For Neptune, It's Been One Year Since Its Discovery
It's sentences like these that put the size of the universe in context:
Today, Neptune has arrived at the same location in space where it was discovered nearly 165 years ago.
That comes from the Hubble Space Telescope site and it means that it takes Neptune 165 Earth years to make one trip around the sun. German astronomer Johann Galle discovered the planet in 1846.
So, in honor of Neptune's first anniversary, NASA has released four new images of the planet. Here's an explanation of the images at the top of this post:
The snapshots show that Neptune has more clouds than a few years ago, when most of the clouds were in the southern hemisphere. These Hubble views reveal that the cloud activity is shifting to the northern hemisphere. It is early summer in the southern hemisphere and winter in the northern hemisphere.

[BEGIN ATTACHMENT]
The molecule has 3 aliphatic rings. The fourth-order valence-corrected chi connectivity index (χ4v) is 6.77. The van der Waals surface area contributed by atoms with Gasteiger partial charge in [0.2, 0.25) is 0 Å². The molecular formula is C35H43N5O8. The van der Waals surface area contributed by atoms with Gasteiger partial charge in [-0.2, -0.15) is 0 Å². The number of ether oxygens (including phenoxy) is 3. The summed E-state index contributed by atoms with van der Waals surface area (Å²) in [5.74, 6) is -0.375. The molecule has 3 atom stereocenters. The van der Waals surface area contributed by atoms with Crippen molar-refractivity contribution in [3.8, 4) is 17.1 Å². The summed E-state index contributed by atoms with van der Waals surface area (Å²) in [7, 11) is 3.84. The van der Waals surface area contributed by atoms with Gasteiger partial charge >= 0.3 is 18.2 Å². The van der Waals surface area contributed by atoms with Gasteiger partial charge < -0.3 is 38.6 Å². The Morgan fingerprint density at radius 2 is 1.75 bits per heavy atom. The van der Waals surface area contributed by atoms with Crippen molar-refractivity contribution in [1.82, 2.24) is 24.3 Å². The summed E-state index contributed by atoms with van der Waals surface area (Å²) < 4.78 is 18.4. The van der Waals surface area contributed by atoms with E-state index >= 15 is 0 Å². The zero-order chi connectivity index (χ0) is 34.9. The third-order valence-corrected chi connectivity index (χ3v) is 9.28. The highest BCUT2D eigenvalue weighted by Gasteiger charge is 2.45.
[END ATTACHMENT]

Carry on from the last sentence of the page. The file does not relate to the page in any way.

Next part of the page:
In the Hubble images, absorption of red light by methane in Neptune's atmosphere gives the planet its distinctive aqua color. The clouds are tinted pink because they are reflecting near-infrared light.
A faint, dark band near the bottom of the southern hemisphere is probably caused by a decrease in the hazes in the atmosphere that scatter blue light. The band was imaged by NASA's Voyager 2 spacecraft in 1989, and may be tied to circumpolar circulation created by high-velocity winds in that region.
And one more interesting fact about Neptune: Like Earth it is tilted so it experiences seasons, but each season lasts about 40 years.
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